This is the big one, ladies and gents. This is the Final Fantasy game. Look up any ‘Best Video Games of All Time’ list and chances are this one will be on there somewhere.
Which, in retrospect, is pretty impressive. Because Final Fantasy VII is unlike any of the other games in the series that came before it. Not only is it the first game in the series to use 3D graphics, it also was the first to step away from Nintendo hardware for the Playstation. It had to prove itself to a whole new audience while showing its prior fans that these new changes were for the better.
And it knocked it out of the god damn part!
The Shinra Corporation is sucking the planet’s life force, Mako energy, dry, killing the world. Terrorist cell AVALANCHE is out to stop them. To help their efforts, they hire ex-SOLDIER Cloud to help them fight. But they’ve got more than Shinra to worry about; Sephiroth, the strongest SOLDIER in history, has returned, and he aims to destroy the planet completely. It’s up to Cloud and his friends to stop them and save the world before it’s too late.
That summary really doesn’t do the game’s plot justice. This is easily one of the most beloved and well-written video game storylines ever, with tons of twists and turns that will always keep the audience guessing. It tackles surprisingly mature themes of loss and grief in a way that still holds up to this day. It’s tear-jerking, it’s bizarre, it’s heartwarming, it’s funny, and it’s wonderful.
At the heart of it all is the characters. Cloud is one of the most iconic video game protagonists ever, and for good reasons; his journey of self-discovery and overcoming grief is incredibly compelling. The rest of the cast is just as good; from the gruff but loving Barret to the kind and mischievous Aerith and the caring badass Tifa, from Cid to Vincent, the party members of VII are the best in the series, beyond a shadow of a doubt.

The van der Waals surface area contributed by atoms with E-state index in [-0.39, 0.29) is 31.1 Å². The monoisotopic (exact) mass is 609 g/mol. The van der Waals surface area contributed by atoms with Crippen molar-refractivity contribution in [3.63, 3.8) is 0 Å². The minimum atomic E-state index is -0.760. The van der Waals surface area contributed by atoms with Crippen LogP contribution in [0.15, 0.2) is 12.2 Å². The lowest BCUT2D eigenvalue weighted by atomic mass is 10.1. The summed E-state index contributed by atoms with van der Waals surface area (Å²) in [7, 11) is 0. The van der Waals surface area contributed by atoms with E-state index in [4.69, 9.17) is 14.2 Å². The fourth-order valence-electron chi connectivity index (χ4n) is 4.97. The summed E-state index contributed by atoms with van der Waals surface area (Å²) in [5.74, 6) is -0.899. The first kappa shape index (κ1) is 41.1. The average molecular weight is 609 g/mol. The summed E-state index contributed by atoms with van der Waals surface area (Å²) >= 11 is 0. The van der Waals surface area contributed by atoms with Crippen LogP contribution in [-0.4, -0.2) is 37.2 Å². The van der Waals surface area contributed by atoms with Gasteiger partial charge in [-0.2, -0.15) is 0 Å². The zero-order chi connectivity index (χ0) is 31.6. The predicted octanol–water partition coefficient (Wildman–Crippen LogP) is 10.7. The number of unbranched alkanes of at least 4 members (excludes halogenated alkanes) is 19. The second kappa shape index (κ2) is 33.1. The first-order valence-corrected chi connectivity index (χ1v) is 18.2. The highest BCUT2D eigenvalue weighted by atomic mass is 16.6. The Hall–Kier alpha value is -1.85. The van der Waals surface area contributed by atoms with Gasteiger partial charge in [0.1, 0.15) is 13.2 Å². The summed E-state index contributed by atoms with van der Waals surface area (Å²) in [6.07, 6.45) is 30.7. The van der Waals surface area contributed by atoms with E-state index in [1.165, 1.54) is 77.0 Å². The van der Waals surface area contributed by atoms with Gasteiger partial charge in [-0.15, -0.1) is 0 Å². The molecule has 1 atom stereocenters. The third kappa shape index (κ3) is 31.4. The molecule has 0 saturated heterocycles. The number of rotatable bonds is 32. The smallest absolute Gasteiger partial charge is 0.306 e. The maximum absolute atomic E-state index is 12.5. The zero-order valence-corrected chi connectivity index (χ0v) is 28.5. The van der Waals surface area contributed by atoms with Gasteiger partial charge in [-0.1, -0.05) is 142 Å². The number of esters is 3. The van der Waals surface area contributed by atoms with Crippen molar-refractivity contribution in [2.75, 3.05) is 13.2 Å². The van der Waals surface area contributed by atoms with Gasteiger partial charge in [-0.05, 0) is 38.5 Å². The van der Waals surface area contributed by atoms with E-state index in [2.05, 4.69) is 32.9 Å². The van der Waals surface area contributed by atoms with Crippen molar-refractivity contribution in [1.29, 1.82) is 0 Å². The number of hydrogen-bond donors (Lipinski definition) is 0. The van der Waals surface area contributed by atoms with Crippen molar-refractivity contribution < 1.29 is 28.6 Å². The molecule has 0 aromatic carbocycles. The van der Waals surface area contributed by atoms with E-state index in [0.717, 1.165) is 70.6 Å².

Except for Yuffie and Cait Sith. Those two can go away.
Then there are the baddies. Shinra is full of some pretty strong villains. Rufus is fantastic, Heidegger is disgusting, Hojo is genuinely creepy, and Scarlet gives off massive ‘Oh ho ho ho’ energy in every scene. The Turks are great too; they’re more like antagonistic anti-heroes and I love every scene they pop up in.
But forget about them! Final Fantasy VII has my favorite video game antagonist of all time: Sephiroth!
This dude takes every single scene he’s in! His design should be silly, but he’s so chilling and badass that he makes it work! Dude’s even got two music tracks and they’re both amazing! ‘Those Chosen By the Planet’ is the most sinister track I’ve ever heard in a video game and ‘One-Winged Angel’ is one of the best final boss tracks ever; it straight-up has the choir shout Sephiroth’s name in the chorus and it’s still amazing!
Honestly, my only real complaint about the writing in VII is the side content. All the stuff with Yuffie and Wutai sucks ass; Corneo coming back was a complete waste of time. Fort Condor is a fine enough side minigame, but when you’re forced to play it in the actual plot, it sucks ass. The only side quests I actually liked were Vincent’s plot and the side bosses.
Now, let’s talk graphics. This is the department wherein Final Fantasy VII has aged the most poorly. Once, it’s blocky character models and CG cutscenes were revolutionary. Now… not so much.
Even still, I love how this game looks. It’s got a rough sort of charm to it that makes me smile every time I see it. Besides that, it’s instantly identifiable; one look at any screenshot is all you need to know what game you’re looking at.
As per usual, the music is absolutely amazing. VII probably has my second favorite soundtrack in the franchise (it would be first, if not for XIV’s insane track list). Each piece fits its given scene absolutely perfectly. The opening song, Bombing Mission, is insanely exciting, Aerith’s theme brings a tear to my eye every time, Cosmo Canyon’s theme is a fucking banger. The list of tracks goes on, from ‘The Great Warrior’ to ‘Let the Battles Begin!’ to ‘Flowers Blooming in the Church’ to the earlier mentioned ‘Those Chosen By the Planet’ and ‘One-Winged Angel’. This OST is one of the best in gaming history!
Except for the Gold Saucer theme. I never want to hear that song again as long as I live.
My one problem with the visuals is the pre-rendered backgrounds. Don’t get me wrong, they look pretty good. But sometimes it can be kinda tricky to see what you can and can’t interact with. Worse, there are times where you’ve got to move so far into the screen that Cloud basically becomes a speck, which can make navigating certain screens really annoying.